In caring for patients with mental illness or distress as a naturopathic physician, I am either indirectly or directly working with the conventional (allopathic) mental health care system. I say this, as my patients do not exist in isolation; often a patient’s desire for ‘exclusively’ naturopathic approaches is a reaction against the current mental health care system, either philosophically or as a result of adverse experiences with provider(s), medication(s) or other administered treatment(s). I will not argue that the current mental health care system needs to evolve, but if I collude with patients in distancing them from conventional medical services and providers, I only serve to limit their recovery further and to polarize medical disciplines. (And as we have seen from politics of late, polarization does not lend itself to forward movement and growth, but rather limits it.)
However, there are numerous obstacles to overcome when it comes to working collaboratively in mental health; namely, the time that it takes and the absence of a common language between providers of disparate training. I have found self-administered mental health (and general health) screeners to be invaluable in this regard. Screeners provide an efficient and effective means of communicating with other providers (general practitioners, psychiatric mental health nurse practitioners and psychiatrists). In addition, screeners help to capture symptoms and stressors that might otherwise be missed or underappreciated, empower the patient to be involved and interested in his/her progress, and can improve treatment outcomes.
In using such screeners, I have encountered resistance from a minority of patients who think that I am going to use them in order to label them with a disorder that they feel limits them. Upon explaining that they are not used diagnostically per se, but rather as an ongoing monitoring & collaborative tool, these patients are often more amenable to their use. Generally I find that my patients readily fill out the screeners and appreciate their use as one of many tools that can be employed to better understand and monitor their health and well-being. I have even had some take matters into their own hands and fill out every screener on my site – perhaps to be sure that I capture every condition and comorbidity that they may have!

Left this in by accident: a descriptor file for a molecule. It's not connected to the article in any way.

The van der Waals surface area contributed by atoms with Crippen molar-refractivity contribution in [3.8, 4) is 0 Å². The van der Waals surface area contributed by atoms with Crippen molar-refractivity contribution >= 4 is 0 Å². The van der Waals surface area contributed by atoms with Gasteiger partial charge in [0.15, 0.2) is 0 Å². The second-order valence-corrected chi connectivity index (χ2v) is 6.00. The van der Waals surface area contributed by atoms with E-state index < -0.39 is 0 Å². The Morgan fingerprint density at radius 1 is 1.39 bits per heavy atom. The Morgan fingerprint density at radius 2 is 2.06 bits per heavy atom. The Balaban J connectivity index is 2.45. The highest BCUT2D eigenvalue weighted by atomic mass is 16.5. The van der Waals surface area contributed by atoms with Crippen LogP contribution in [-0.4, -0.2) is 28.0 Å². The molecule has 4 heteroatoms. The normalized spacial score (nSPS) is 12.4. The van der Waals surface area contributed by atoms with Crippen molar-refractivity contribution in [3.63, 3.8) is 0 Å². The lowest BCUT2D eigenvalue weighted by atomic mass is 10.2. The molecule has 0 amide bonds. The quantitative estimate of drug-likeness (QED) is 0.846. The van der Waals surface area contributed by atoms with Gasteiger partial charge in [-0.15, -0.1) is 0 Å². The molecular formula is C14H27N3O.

There are a number of easy-to-use, sensitive and specific validated instruments that are available. I have found the following to be particularly helpful:
- Patient Health Questionnaire- 9 (PHQ-9) for detecting Depression and monitoring its severity.
- Mood Disorder Questionnaire (MDQ) to screen for possible Bipolar I disorder.
- Generalized Anxiety Disorder-7 (GAD-7) to screen for and to monitor the severity of Generalized Anxiety, Panic, Social Anxiety & Post-Traumatic Stress Disorder (PTSD).
- Yale-Brown Obsessive- Compulsive Scale (YBOCS) for monitoring symptom severity in Obsessive-Compulsive disorder.
- Morningness-Eveningness Questionnaire (MEQ) to assess circadian rhythm type so as to optimize the timing of the sleep-wake cycle and to determine when to administer bright light therapy used for seasonal affective disorder and other conditions.
- Measure Your Medical Outcome Profile (MYMOP) to measure changes in a patient’s perception of his/her symptoms and overall well-being. This instrument is particularly helpful in monitoring the effects of holistic care (Naturopathy, Homeopathy, Chinese Medicine, Ayurvedic Medicine and other approaches). In working with patients naturopathically, this scale allows one to assess more than one condition at a time, gives insight into which symptoms are most distressing to a patient and reflects a patient’s overall sense of well-being.